Resting in whatever arises, the third modality presented by Gampopa, and the favorite of Khenpo Lodro Donyo while he was teaching, is an instruction that one commonly finds within the Kagyu and Nyingma traditions. It is profound- and it also very difficult to do honestly. As we saw earlier, anger, attachment, pride, jealousy and ignorance are powerful. To rest within rage for example- to feel one’s pulse quicken, and heart beat heavier and louder, while one becomes physically tight and flushed, as the explosive heat of anger and impatience engulfs us- is not a particularly comfortable feeling. (For a look at some of the difficulties involved with taking on these fierce emotions, you can read a previous post on Mahakala here.) Then there is the “resting” part. This term gets thrown around very often that I wonder if it doesn’t end up having a multitude of meanings nowadays. I know that I have met Buddhists of other traditions that take the term literally and assume that it is akin to taking a nap or “resting”.
Resting actually refers to maintaining a focused (often described as ‘single-pointed’) awareness of appearance as it arises in the moment. In this way, Tilopa’s instruction from the beginning of this post seems a wonderful way through which we can re-engage the term resting. One quality of resting is being at ease. In this sense when Tilopa refers to three different ways of being- siting, sleeping, and looking- he is referring to three ways that we can rest in what arises. We can do it formally, as in sitting practice. We can do it within the experience of sleep, mind appearances arise when we sleep just as when we are awake. Finally, in looking, perhaps a passive “every day” experience as well.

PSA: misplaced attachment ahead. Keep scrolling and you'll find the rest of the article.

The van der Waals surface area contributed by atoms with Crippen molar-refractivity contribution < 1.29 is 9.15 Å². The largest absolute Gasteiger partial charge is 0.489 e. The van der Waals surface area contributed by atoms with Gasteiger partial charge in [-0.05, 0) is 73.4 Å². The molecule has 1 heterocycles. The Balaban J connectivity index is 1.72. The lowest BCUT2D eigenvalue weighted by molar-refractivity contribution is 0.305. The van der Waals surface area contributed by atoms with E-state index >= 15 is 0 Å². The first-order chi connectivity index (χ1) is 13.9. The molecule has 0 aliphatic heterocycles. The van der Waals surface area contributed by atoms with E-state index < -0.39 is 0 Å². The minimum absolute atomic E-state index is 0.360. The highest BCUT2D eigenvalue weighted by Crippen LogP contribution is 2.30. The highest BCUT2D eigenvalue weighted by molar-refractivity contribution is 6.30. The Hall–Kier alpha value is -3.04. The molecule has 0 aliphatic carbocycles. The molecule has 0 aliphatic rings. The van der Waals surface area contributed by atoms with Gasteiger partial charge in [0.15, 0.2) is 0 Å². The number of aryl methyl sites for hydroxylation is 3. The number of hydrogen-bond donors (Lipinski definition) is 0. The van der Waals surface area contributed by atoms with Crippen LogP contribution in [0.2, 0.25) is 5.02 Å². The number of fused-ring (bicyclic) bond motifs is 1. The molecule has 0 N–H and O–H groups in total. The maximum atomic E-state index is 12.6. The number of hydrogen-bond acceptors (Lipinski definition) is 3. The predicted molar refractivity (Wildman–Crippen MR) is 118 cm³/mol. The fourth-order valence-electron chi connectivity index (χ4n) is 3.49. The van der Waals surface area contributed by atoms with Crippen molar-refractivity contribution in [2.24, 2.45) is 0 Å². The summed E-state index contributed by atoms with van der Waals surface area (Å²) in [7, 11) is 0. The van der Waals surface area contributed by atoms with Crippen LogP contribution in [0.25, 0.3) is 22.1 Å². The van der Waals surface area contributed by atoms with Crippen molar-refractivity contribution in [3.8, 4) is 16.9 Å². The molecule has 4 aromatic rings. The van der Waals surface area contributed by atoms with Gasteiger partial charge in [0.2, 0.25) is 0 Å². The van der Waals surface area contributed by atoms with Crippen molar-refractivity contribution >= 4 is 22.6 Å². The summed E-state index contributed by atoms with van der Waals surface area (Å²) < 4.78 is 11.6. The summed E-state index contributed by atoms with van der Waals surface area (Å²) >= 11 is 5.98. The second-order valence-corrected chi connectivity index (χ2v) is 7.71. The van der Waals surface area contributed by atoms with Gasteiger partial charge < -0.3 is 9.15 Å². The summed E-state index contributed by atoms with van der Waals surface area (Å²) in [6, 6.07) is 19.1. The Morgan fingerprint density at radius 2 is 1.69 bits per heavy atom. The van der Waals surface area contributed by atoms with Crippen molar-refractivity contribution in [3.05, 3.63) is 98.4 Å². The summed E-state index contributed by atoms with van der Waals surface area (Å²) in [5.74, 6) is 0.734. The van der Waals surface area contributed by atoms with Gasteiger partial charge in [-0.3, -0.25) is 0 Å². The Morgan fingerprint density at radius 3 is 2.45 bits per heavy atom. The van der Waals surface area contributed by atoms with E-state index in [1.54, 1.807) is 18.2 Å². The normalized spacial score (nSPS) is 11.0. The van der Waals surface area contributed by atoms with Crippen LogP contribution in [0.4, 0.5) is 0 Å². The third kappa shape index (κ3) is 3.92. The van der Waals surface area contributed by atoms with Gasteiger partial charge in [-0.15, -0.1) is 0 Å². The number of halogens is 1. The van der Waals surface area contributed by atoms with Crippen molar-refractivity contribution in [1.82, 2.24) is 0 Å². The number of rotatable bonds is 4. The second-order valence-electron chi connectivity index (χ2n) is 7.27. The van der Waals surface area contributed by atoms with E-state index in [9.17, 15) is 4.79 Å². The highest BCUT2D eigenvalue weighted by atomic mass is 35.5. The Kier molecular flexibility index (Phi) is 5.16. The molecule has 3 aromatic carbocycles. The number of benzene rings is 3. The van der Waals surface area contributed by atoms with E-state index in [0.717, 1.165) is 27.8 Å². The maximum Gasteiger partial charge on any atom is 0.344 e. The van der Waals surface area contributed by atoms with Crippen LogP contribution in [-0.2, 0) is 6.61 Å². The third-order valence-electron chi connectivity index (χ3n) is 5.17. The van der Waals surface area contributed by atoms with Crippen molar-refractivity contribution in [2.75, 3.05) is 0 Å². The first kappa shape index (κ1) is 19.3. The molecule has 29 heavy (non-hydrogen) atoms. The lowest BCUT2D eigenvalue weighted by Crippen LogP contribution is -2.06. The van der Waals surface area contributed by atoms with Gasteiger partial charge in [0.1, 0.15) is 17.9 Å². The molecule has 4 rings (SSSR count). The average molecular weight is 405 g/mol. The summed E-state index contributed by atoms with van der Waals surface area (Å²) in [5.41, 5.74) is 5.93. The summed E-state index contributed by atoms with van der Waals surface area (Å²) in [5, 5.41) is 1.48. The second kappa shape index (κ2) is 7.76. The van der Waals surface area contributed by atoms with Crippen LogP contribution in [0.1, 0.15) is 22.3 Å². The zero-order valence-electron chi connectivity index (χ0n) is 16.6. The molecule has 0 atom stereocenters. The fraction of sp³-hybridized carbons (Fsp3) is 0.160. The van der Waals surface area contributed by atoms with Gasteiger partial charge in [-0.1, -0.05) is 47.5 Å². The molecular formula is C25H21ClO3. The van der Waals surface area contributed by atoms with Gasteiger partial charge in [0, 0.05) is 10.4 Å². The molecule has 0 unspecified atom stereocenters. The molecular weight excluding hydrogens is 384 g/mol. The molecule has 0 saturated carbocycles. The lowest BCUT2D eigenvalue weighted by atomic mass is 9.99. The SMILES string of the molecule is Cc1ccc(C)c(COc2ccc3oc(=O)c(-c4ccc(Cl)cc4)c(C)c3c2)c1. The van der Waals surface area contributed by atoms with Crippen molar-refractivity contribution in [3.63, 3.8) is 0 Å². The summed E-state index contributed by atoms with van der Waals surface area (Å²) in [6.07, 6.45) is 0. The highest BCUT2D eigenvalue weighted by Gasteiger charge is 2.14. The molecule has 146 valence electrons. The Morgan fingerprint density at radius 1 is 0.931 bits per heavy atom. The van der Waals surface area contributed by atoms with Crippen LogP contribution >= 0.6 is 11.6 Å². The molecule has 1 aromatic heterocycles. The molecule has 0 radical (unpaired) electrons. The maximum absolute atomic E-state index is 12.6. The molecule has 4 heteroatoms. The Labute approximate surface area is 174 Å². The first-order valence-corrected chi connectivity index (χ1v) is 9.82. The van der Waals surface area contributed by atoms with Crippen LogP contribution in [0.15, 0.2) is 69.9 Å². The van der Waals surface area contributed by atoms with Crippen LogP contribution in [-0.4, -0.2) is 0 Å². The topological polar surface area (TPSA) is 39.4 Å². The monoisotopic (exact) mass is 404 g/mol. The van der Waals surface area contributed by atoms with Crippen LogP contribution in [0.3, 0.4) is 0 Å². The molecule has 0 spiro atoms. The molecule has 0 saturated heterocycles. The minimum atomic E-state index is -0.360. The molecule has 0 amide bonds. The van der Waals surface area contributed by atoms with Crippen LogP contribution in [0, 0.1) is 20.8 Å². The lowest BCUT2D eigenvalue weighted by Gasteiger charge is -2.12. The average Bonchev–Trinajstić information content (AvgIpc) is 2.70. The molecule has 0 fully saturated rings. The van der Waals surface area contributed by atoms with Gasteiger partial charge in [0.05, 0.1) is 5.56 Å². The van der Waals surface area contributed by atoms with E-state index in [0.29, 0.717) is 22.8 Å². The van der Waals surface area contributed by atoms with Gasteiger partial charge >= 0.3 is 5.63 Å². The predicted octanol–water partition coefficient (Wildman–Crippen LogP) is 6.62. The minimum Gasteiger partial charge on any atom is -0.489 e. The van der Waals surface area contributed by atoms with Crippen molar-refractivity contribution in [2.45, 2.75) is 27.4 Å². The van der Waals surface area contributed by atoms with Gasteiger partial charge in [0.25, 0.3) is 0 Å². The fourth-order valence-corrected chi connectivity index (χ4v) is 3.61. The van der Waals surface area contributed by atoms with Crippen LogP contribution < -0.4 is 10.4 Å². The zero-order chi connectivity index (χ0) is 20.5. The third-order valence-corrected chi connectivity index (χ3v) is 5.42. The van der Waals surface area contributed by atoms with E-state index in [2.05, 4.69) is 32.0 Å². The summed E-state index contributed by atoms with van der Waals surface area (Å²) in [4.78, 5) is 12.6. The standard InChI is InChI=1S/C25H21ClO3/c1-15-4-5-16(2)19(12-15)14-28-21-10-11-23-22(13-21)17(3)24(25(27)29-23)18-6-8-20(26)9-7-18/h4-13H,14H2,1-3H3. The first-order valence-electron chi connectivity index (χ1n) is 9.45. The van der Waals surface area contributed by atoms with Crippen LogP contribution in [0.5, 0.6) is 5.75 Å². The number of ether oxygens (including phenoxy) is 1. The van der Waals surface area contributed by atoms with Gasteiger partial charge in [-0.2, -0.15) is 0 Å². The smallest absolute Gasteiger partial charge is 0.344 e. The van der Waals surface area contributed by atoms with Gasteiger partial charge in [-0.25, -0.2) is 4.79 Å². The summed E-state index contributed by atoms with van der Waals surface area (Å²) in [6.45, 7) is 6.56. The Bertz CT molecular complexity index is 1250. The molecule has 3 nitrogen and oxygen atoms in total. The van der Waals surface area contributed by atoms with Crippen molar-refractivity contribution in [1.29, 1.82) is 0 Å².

If you sit, sit in the middle of the sky.
Where is the middle of the sky? The true middle? Where are its edges? Where does the sky end and something else take over? As we sit and remain resting with a sense of ease can we feel the expansive qualities of our minds? Where is the edge of our mind? What does a thought look like? Does it have a source that you can identify? Where do thoughts go when they are no longer so magnetic?
If you sleep, sleep on the point of a spear.
When our thoughts feel sticky and magnetic, when it is hard to not feel drawn into them and let our inner film projector play, what happens when we remain concentrated? What does that “single-pointed” awareness feel like? When we can feel and notice our breath; when we can maintain focused awareness on the way the inner film projector plays; on how a particular thought will hold us within our inner gaze, what do we notice about our experience?
If you look, look upon the center of the sun.
When this focus can be maintained as we look out at the world as it goes by around us, where is the sense of stillness? From where does that arise? What happens to the way that you notice the way that things arise while maintaining a focused awareness upon the expansive quality of our minds? Is there ever not enough room for what arises within our field of reference?
I Tilopa, who saw the ultimate, am the one who is free of all effort.
What if removing all effort was all that you had to do? What would it be like to maintain that within your experience of life?